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Basic Science Review
February 2000

Advances in the Management of Acute Respiratory Distress SyndromeProtective Ventilation

Author Affiliations

From the Department of Surgery, University of California, Davis[[ndash]]East Bay, Alameda County Medical Center, Oakland.

Arch Surg. 2000;135(2):126-135. doi:10.1001/archsurg.135.2.126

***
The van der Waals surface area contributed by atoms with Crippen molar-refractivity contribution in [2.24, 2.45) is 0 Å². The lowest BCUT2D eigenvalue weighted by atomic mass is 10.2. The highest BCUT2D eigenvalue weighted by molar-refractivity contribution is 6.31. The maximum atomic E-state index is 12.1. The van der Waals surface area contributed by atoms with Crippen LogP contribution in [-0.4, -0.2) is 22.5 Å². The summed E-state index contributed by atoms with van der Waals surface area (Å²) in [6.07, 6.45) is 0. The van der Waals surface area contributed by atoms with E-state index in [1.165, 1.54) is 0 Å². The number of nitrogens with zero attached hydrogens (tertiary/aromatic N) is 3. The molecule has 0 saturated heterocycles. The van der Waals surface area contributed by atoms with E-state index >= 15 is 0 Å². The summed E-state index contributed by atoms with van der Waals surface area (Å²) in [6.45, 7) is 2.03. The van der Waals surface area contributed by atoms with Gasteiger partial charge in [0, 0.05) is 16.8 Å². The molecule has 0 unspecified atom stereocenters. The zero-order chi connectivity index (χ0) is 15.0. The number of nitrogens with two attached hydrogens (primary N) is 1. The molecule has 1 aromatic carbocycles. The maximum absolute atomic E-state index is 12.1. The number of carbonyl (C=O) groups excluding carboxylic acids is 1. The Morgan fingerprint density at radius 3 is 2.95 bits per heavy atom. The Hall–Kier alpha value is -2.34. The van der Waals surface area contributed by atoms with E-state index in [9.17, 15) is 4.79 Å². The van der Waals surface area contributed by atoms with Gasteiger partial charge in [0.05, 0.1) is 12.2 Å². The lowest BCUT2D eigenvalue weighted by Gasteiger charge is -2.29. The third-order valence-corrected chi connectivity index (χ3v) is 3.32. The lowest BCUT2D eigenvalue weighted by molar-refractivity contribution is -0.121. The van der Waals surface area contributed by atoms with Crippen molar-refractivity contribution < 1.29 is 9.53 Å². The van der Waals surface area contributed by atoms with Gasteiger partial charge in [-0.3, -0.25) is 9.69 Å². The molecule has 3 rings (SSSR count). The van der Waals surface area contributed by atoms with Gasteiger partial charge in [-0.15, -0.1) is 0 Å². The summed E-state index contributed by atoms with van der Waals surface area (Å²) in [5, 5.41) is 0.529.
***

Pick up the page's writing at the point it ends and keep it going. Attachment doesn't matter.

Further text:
The approach to mechanical ventilation has been revolutionized by new insights into the pathogenesis of respiratory failure in acute respiratory distress syndrome (ARDS). Concepts such as low-volume ventilation, permissive hypercapnia, inverse ratio ventilation, best and intrinsic positive end-expiratory pressure, airway shear, pressure volume curves, inflection points, and prone positioning have radically transformed thinking about ventilator management. Since 1966, more than 8000 ARDS-related publications have appeared. Studies highlighting the experimental basis for innovations in mechanical ventilation are presented. Selected clinical series that exemplify the use of these new strategies are reviewed, to demonstrate how key experimental and clinical research has altered our understanding about what works, and why. Mismanagement of mechanical ventilation causes lung injury and increases mortality. The strategy of protective ventilation has provided the first substantial reduction of mortality in the history of ARDS.